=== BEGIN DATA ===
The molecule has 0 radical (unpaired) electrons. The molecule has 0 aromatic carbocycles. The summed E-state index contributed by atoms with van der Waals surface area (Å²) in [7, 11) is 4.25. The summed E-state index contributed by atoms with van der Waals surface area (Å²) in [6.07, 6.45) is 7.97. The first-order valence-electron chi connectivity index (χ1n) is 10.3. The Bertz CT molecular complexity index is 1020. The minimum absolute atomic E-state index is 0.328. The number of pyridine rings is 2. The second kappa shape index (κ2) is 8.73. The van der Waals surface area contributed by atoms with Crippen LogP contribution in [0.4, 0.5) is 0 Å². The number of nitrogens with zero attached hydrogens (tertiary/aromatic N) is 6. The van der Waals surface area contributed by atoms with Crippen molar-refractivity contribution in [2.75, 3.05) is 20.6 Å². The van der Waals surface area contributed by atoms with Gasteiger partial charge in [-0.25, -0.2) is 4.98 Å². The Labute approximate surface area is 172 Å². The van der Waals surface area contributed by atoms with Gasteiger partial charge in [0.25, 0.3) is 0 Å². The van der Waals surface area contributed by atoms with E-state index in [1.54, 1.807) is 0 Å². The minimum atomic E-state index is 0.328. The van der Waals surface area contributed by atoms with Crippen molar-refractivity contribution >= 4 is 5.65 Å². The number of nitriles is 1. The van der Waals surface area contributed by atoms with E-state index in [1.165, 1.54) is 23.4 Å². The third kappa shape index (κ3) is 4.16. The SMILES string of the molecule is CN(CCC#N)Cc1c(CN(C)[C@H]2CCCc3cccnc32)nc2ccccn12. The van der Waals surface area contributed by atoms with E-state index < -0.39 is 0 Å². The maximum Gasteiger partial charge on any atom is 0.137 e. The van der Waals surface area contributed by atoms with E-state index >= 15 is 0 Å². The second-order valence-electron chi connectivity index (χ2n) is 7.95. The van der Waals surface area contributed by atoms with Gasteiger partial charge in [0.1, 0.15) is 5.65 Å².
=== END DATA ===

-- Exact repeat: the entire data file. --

The molecule has 0 radical (unpaired) electrons. The molecule has 0 aromatic carbocycles. The summed E-state index contributed by atoms with van der Waals surface area (Å²) in [7, 11) is 4.25. The summed E-state index contributed by atoms with van der Waals surface area (Å²) in [6.07, 6.45) is 7.97. The first-order valence-electron chi connectivity index (χ1n) is 10.3. The Bertz CT molecular complexity index is 1020. The minimum absolute atomic E-state index is 0.328. The number of pyridine rings is 2. The second kappa shape index (κ2) is 8.73. The van der Waals surface area contributed by atoms with Crippen LogP contribution in [0.4, 0.5) is 0 Å². The number of nitrogens with zero attached hydrogens (tertiary/aromatic N) is 6. The van der Waals surface area contributed by atoms with Crippen molar-refractivity contribution in [2.75, 3.05) is 20.6 Å². The van der Waals surface area contributed by atoms with Gasteiger partial charge in [-0.25, -0.2) is 4.98 Å². The Labute approximate surface area is 172 Å². The van der Waals surface area contributed by atoms with Gasteiger partial charge in [0.25, 0.3) is 0 Å². The van der Waals surface area contributed by atoms with E-state index in [1.54, 1.807) is 0 Å². The minimum atomic E-state index is 0.328. The van der Waals surface area contributed by atoms with Crippen molar-refractivity contribution >= 4 is 5.65 Å². The number of nitriles is 1. The van der Waals surface area contributed by atoms with E-state index in [1.165, 1.54) is 23.4 Å². The third kappa shape index (κ3) is 4.16. The SMILES string of the molecule is CN(CCC#N)Cc1c(CN(C)[C@H]2CCCc3cccnc32)nc2ccccn12. The van der Waals surface area contributed by atoms with E-state index < -0.39 is 0 Å². The maximum Gasteiger partial charge on any atom is 0.137 e. The van der Waals surface area contributed by atoms with E-state index >= 15 is 0 Å². The second-order valence-electron chi connectivity index (χ2n) is 7.95. The van der Waals surface area contributed by atoms with Gasteiger partial charge in [0.1, 0.15) is 5.65 Å².